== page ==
Also known as the large intestines, your colon is a long and hollow tube situated at the endmost part of your digestive tract. There are many different problems that can keep your colon from functioning properly. Symptoms such as abdominal pain, excessive gas, diarrhea and constipation are some warning signs that there’s something wrong with the colon. There are instances, too, when there are no indicators present, especially during the early stages of certain diseases.
At the first sign of the problem, it is important to let your doctor know about it. He or she will ask about certain questions concerning the encountered signs and symptoms, as well as your personal and family medical history. There are numerous diagnostic procedures that may be done too, such as the examination of the stool and visual inspection of the colon itself.
Other than having regular check ups especially if you are at risk of developing certain diseases of the colon, it is also very important for you to have a healthy diet and lifestyle. Ensure that your meals are well-balanced, consisting of vitamins and minerals, and most especially-fiber rich fruits and vegetables. Exercising regularly and stress management can help a lot. Cigarette smoking and excessive consumption of alcohol should be avoided.
Knowing some of the disorders that may strike the colon should also be a part of your stratagem to keep this section of your digestive tract in an optimal state. Here are the most common ones:
This happens when cancerous tumors develop in the lining of the colon. Common in men and women alike, experts say that the risk of having this disease rises after reaching 50 years of age. Other risk factors include family history of colorectal cancer, smoking, having a high-fat diet, and the presence of colorectal polyps, ulcerative colitis or Crohn’s disease. Because colorectal cancer yields no sign or symptom initially, everyone over 50 years old should be screened.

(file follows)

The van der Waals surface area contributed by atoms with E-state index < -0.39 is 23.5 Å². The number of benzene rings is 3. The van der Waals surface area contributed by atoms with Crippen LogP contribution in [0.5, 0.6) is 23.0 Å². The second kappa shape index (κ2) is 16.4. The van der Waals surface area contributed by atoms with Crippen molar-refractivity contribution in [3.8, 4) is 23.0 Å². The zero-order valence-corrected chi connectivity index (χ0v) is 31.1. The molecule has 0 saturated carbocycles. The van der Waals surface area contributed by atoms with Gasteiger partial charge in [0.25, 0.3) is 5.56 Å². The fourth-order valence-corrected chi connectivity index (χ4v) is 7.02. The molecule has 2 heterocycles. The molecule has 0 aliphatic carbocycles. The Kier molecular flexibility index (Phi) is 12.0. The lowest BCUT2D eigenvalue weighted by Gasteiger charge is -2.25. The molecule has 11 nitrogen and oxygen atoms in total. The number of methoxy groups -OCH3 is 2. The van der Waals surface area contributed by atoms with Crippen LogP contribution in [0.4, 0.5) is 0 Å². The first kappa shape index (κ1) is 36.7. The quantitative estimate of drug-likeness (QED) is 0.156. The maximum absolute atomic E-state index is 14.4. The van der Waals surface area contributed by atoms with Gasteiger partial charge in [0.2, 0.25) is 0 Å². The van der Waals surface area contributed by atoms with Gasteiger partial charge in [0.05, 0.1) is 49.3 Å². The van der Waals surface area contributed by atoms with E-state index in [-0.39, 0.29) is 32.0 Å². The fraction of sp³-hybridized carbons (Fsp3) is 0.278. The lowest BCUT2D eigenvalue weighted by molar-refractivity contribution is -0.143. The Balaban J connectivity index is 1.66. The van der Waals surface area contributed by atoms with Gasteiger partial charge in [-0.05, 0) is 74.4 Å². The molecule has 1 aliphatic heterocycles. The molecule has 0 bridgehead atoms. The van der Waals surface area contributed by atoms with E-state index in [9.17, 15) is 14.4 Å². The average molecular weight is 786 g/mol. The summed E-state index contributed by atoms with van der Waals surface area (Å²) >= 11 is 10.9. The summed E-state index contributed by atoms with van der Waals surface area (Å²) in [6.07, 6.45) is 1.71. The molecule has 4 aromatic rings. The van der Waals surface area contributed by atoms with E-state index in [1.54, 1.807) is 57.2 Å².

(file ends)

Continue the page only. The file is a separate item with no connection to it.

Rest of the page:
When the diverticula (small pouches that grow on the outer portions of the colon) become inflamed, diverticulitis happens. Experts say that this is common in older people, and is usually brought about by a diet that’s low in fiber. Common treatments include antibiotics, painkillers and a modified diet. In severe cases, surgery may be warranted.
Irritable Bowel Syndrome
IBS for short, irritable bowel syndrome is a common problem with no known cause. It’s something that can produce issues such as abdominal pain, bloating and a change in bowel habits. Fortunately, experts say that IBS doesn’t leave the colon harmed. The symptoms can be controlled by opting for a diet that’s appropriate for IBS. Other things that may be done include stress management and the intake of probiotics.
This problem involves the abnormal enlargement of a section of the colon. Because the affected part loses its function, the movement of the bowel is impaired, leading to severe constipation. Treatment for megacolon involves dealing with the causative factor — overuse of laxatives, nerve damage, Parkinson’s disease and hypothyroidism are just some of them. In some cases, surgery may be warranted to remove the affected section of the colon.
Extra tissues that form inside the body are referred to as polyps. They can develop in the colon and most of them are not dangerous. However, there are also some serious polyps in the colon that may end up as cancer or are already cancer in nature. To determine whether they are benign or malignant, a sample tissue may be examined.
Also known as UC for short, ulcerative colitis is something that causes ulcerations or sores to form in the lining of the colon as well as the rectum — the endmost section of your large intestines that leads to the anus. UC may strike at any age, but it is common in people between 15 and 30 years old. Weight loss, anemia, tiredness, fatigue, skin sores, painful joints and rectal bleeding are some of the signs and symptoms of this condition.